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The 1981 adland Super Bowl XV superbowl commercial collection

The game was between the American Football Conference (AFC) champion Oakland Raiders and the National Football Conference (NFC) champion Philadelphia Eagles.

The Raiders defeated the Eagles by the score of 27–10, becoming the first wild card playoff team to win a Super Bowl. And that is all that I know about American Football.

The commercials, on the other hand, are a fun peek into the past, with a lot of beer ads floating to the top and plenty of celebrities as usual. Back in 1981 a thirty-second spot would set you back $324,000.

Among the better and more memorable ads, we find a "reach out and touch someone" classic. Back when long-distance calling was very expensive, Indiana Bell sold their services as high value in "the kids are fine". I always wondered if this inspired Stevie Wonder to just call and say he loves you. 
 

The Kids Are Fine

 

Mean Joe Green appeared once again in the Superbowl, where the kid gives him a Coke and gets a shirt in return. This ad made lots of advertising people Steelers fans, despite never paying attention to the actual game. ;)

The Coke Girl got married, and all over America boys who nursed a crush on the quintessential 80s girl-next-door had their hearts broken a little. 

 

This man is stuck in the office needing to send 1777 packages to 1777 places overnight, and the copy even takes a stab at Fedex as one of the places phoned said "said absolutely positively no"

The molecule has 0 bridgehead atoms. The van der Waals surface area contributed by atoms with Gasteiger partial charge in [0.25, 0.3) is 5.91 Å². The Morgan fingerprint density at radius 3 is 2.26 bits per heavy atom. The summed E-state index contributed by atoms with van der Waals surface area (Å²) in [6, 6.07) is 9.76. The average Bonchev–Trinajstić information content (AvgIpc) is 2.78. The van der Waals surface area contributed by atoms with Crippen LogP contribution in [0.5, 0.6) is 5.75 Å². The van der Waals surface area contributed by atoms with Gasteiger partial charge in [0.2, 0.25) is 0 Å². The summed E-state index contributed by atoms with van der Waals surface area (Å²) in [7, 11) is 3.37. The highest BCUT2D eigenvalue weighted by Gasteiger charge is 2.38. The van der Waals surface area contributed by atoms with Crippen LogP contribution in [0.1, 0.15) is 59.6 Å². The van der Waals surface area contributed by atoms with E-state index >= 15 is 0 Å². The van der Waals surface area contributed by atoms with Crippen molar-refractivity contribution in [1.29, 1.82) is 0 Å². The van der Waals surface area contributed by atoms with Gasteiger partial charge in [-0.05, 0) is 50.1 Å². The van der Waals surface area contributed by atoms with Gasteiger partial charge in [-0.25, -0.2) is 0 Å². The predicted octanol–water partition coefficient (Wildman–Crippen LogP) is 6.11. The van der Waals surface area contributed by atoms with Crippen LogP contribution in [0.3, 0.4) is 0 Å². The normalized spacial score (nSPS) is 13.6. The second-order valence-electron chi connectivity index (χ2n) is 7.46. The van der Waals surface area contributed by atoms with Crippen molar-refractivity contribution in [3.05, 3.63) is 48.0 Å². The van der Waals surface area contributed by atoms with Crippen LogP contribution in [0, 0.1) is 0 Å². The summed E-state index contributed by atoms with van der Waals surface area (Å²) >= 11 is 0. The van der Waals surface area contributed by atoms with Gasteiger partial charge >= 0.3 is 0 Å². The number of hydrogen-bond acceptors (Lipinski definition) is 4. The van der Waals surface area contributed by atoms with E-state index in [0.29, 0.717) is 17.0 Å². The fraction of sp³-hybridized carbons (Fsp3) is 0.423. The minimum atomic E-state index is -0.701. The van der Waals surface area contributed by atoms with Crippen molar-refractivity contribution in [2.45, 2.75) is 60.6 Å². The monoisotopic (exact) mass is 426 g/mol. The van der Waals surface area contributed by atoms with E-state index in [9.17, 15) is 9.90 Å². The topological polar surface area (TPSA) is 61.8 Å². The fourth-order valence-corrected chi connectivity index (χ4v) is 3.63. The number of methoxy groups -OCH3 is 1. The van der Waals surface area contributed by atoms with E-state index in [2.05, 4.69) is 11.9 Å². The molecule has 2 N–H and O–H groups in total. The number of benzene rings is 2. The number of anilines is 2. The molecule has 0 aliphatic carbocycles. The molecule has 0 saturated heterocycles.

"Live" super bowl ads are nothing new, beers had a live taste test in 1981. Schlitz vs. Michelob Live even had referees! 

In another Coke ad, we went to the prom. Coke really wanted to be the drink of festivities.

McDonald's focused on breakfast telling the story of how the humble egg reaches their restaurant. 
 

OJ Simpson got himself a getaway car at Hertz! It was not a Ford Bronco. 
 

 

Sheraton did a musical number singing about taste, which may be the most eighties ad at Broadway number I've ever seen.

 

It wouldn't be an 80s super bowl commercial break without Masterlock shooting a lock at some point. Touch under fire is their motto.
 

 

Remember when all you had to do was have a tiger walk past and then morph into a logo to make a super bowl ad? Yeah, it was that simple.

Superbowl has to have their own superbowl celebrities in the ads, so naturally we'll find a retired coach here acting as himself, though John Madden claims he's not the same at all!

Regular celebrities always have to appear in Superbowl ads, here's James Garner and Mariette Hartler talking about polaroid cameras.

 

Please enjoy, and do check the rest of the 1981 superbowl commercials here.

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